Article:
chemin faisant, et sans vouloir s'y tenir.'* Some allowance must be made for national sentiment; it is difficult for a Frenchman to look at the Eagle of Meaux quite dispassionately; but the criticism is substantially just. If Bossuet distrusted ideas in others—in Richard Simon, for instancehis distrust was based not on the hatred that dull men bear to intelligence, but on considerations of public policy: if he kept the understanding of others in subjection, at least he dealt the same measure to his own. Burning questions, however, are not extinguished by being shelved; the problems of the preceding age had fallen into the background mainly because at the time they concerned a class rather than the community as a whole. Under changed circumstances and in another setting they were bound to recur. These circumstances and this setting were provided by the eighteenth century; the century which produced Voltaire and Rousseau, and ended in the explosion of '93.
* Dix-septième Siècle, p. 287.
anded. It ishe patriotist the remove the limperati
M. Faguet is no admirer of the eighteenth century. "Ni chrétien ni français' is his judgement on it: it saw the extinction of the religious and the weakening of the patriotic idea. That of the former he assigns mainly to the growth of the scientific spirit, that of the latter to the cessation of anything like political life in France. Each of these causes, no doubt, acted in the direction indicated. The progress of physical science tended to direct attention to facts rather than theories, and to subordinate the supposed interests of the other world to the more tangible concerns of this; it developed the sense of evidence, and indisposed men to take assertion for proof. The highly centralised government of Louis XIV., concentrating as it did the power of the State in the hands of the Crown, and excluding the citizens as such from the conduct of affairs, was fatal to anything like public spirit; men's energies were diverted into other channels and directed to other ends. But a larger view may be taken. It is possible to question the value both of the religion and the patriotism to which the eighteenth century was fatal: to believe that the removal of the outworn husk was in each case the condition of the liberation of the genuine content of the notion; that it was imperative that the love of God and country should appear under new forms. Patriotism-and the same holds good of the loftiest human passions—is an ideal sentiment, founded on a material basis, the good of the commonwealth ; when this is cut away it falls for want of support. And the absolutism of the time had lost sight of the good of the commonwealth. Dynastic had taken the place of national considerations : wars were undertaken for no public advantage, but to gratify the ambition of a sovereign; battles were fought that a king's mistress might witness a combat, cities sacked to silence the complaints of soldiers clamouring for their pay. All this was foreign to the best traditions of the past. The French monarchy, though absolute, was not, till the reign of Louis XIV., despotic: there was a fixed, though unwritten, constitution; there were local representative bodies-Conseils Généraux and Régionaux-charged with administrative and executive functions, and possessing powers of taxation; there were independent municipalities, tribunals, parliaments, and, last of all, the States-General, representing the nation as a whole. These institutions had practically disappeared, not by process of law, but by desuetude. Far-sighted men like Fénelon urged their revival, as a means of infusing new blood into the body politic; Montesquieu, in a striking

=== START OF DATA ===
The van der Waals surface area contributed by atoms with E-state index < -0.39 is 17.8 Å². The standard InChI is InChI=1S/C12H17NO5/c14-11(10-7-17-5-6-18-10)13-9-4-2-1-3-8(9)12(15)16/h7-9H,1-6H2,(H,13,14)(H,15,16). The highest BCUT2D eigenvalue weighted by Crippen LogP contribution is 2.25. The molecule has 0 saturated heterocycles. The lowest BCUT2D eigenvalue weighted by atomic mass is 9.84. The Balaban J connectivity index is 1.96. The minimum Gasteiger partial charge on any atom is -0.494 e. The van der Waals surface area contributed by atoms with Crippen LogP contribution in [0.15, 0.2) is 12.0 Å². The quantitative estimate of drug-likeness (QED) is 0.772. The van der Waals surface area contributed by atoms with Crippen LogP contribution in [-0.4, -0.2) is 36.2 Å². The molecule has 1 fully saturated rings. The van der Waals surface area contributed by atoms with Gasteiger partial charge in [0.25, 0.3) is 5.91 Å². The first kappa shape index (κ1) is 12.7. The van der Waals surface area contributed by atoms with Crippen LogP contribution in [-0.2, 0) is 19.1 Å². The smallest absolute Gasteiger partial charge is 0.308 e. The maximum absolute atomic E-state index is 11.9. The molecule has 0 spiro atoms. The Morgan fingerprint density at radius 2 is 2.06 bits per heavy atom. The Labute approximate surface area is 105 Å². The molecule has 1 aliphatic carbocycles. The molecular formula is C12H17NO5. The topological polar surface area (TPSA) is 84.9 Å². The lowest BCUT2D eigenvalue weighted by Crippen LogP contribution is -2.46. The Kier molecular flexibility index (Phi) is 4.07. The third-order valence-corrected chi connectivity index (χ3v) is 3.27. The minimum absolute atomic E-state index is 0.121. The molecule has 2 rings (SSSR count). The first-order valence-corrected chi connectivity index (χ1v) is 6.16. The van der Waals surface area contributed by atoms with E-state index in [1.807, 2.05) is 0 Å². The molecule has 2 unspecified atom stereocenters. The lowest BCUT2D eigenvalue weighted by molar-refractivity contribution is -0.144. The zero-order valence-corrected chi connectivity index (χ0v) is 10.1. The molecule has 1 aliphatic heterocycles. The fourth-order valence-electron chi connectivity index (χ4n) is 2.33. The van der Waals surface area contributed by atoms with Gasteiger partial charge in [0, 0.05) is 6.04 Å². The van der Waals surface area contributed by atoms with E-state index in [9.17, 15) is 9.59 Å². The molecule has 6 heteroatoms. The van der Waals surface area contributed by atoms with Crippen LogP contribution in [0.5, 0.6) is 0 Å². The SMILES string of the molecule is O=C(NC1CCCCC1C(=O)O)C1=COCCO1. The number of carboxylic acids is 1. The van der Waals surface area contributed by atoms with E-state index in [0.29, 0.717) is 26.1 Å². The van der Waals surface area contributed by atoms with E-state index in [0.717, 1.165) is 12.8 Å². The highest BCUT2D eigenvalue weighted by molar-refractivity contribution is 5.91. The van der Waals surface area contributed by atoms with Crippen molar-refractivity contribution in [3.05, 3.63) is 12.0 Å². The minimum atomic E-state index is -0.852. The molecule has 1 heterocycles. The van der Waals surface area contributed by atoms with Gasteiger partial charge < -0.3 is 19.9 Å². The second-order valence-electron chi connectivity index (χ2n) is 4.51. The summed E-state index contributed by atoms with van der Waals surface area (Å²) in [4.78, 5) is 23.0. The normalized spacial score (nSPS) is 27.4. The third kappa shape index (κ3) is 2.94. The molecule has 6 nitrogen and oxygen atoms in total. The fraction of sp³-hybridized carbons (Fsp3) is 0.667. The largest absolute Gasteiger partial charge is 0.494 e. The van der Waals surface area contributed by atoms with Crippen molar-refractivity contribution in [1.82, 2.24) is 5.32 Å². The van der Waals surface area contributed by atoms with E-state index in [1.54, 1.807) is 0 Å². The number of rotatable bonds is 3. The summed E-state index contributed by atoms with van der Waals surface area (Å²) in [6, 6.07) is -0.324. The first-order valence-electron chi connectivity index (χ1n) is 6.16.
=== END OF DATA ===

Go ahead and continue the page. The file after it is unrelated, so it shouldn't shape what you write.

Of God and coume holds goodded on a mat
dai comple, but not that silence this
n to the beabsolute, was fixed, thouaie
passage, pointed out the unintelligence inseparable from despotic government: l'extrême obéissance suppose de • l'ignorance dans celui qui obéit; elle en suppose même
chez celui qui commande. Il n'a point à raisonner; il n'a o que vouloir.' But thinkers were few; the influence of the court and the indifference of the natural leaders of the people were too strong for them: their words fell on deaf ears. It was not so much that the eighteenth century destroyed patriotism, as M. Faguet would have it, as that patriotism had ceased to be a virtue. The implicit sentiment of the Middle Ages was no longer possible : it had to pass over into the explicit and conscious stage as a condition of survival; and this was impossible under existing circumstances. The world had come to years of discretionnot suddenly, indeed; the process had been long and slow; but, as is usual in such cases, its recognition of its maturity was, or seemed, sudden. The question Why? had to be faced at every turn; where it could not be answered, or was answered unsatisfactorily, assent and obedience were withheld. It was not till the armies of the Directory drove back the tide of invasion from French soil, and, flushed with enthusiasm and success, overran Europe, rousing the nations to fight not for throne and altar only, but for the very existence of the national idea, that the Why? of patriotism was answered, and patriotism in the modern sense of the word born. So with religion : it had ceased to be religious ; its sufficient reason was gone. An eminent Catholic writer has attempted to account for the Reformation by the Church's virtues : men were weary of her beneficence, her prayer, ber sacraments, her hands lifted to bless. This is rhetoric, not history. Á religion perishes not of its virtues, but of its vices : had Catholicism been such as and no more than its apologists describe it, Europe would have been Catholic to-day. And what is true of the sixteenth century is true also of the eighteenth. It was the misfortune of the Church that, owing to perhaps inevitable circumstances—the survival of the medieval union between Church and State, the conservatism of human nature (especially ecclesiastical human nature), and those personal and class interests from whose bias even clergymen are not exempt-she was associated, not to say identified, with the worst and most oppressive features of the old régime. The often-quoted - Ecrasez ' l'infâme' was a cry of hatred, not of Christianity as such, still less of its Founder, but of the burden of spiritual and material terrorism, which lay on men like an incubus, crush